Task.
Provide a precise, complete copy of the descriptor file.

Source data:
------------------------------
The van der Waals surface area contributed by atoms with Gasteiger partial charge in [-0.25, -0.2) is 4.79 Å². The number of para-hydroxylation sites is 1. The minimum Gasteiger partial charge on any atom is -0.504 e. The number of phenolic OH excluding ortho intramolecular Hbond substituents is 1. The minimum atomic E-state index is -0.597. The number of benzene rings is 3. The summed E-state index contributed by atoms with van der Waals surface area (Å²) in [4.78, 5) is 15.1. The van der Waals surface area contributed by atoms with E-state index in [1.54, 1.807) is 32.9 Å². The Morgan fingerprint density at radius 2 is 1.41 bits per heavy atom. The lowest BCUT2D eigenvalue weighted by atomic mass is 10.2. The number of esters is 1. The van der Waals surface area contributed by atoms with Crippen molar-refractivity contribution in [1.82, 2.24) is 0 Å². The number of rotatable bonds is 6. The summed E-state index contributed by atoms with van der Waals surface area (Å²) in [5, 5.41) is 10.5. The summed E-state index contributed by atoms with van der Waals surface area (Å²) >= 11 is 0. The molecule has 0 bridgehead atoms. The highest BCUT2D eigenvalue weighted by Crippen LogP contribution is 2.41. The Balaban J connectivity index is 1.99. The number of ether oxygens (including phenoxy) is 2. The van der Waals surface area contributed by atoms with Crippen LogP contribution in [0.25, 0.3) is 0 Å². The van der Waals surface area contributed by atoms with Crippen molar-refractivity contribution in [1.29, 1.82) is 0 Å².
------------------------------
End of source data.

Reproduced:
The van der Waals surface area contributed by atoms with Gasteiger partial charge in [-0.25, -0.2) is 4.79 Å². The number of para-hydroxylation sites is 1. The minimum Gasteiger partial charge on any atom is -0.504 e. The number of phenolic OH excluding ortho intramolecular Hbond substituents is 1. The minimum atomic E-state index is -0.597. The number of benzene rings is 3. The summed E-state index contributed by atoms with van der Waals surface area (Å²) in [4.78, 5) is 15.1. The van der Waals surface area contributed by atoms with E-state index in [1.54, 1.807) is 32.9 Å². The Morgan fingerprint density at radius 2 is 1.41 bits per heavy atom. The lowest BCUT2D eigenvalue weighted by atomic mass is 10.2. The number of esters is 1. The van der Waals surface area contributed by atoms with Crippen molar-refractivity contribution in [1.82, 2.24) is 0 Å². The number of rotatable bonds is 6. The summed E-state index contributed by atoms with van der Waals surface area (Å²) in [5, 5.41) is 10.5. The summed E-state index contributed by atoms with van der Waals surface area (Å²) >= 11 is 0. The molecule has 0 bridgehead atoms. The highest BCUT2D eigenvalue weighted by Crippen LogP contribution is 2.41. The Balaban J connectivity index is 1.99. The number of ether oxygens (including phenoxy) is 2. The van der Waals surface area contributed by atoms with Crippen LogP contribution in [0.25, 0.3) is 0 Å². The van der Waals surface area contributed by atoms with Crippen molar-refractivity contribution in [1.29, 1.82) is 0 Å².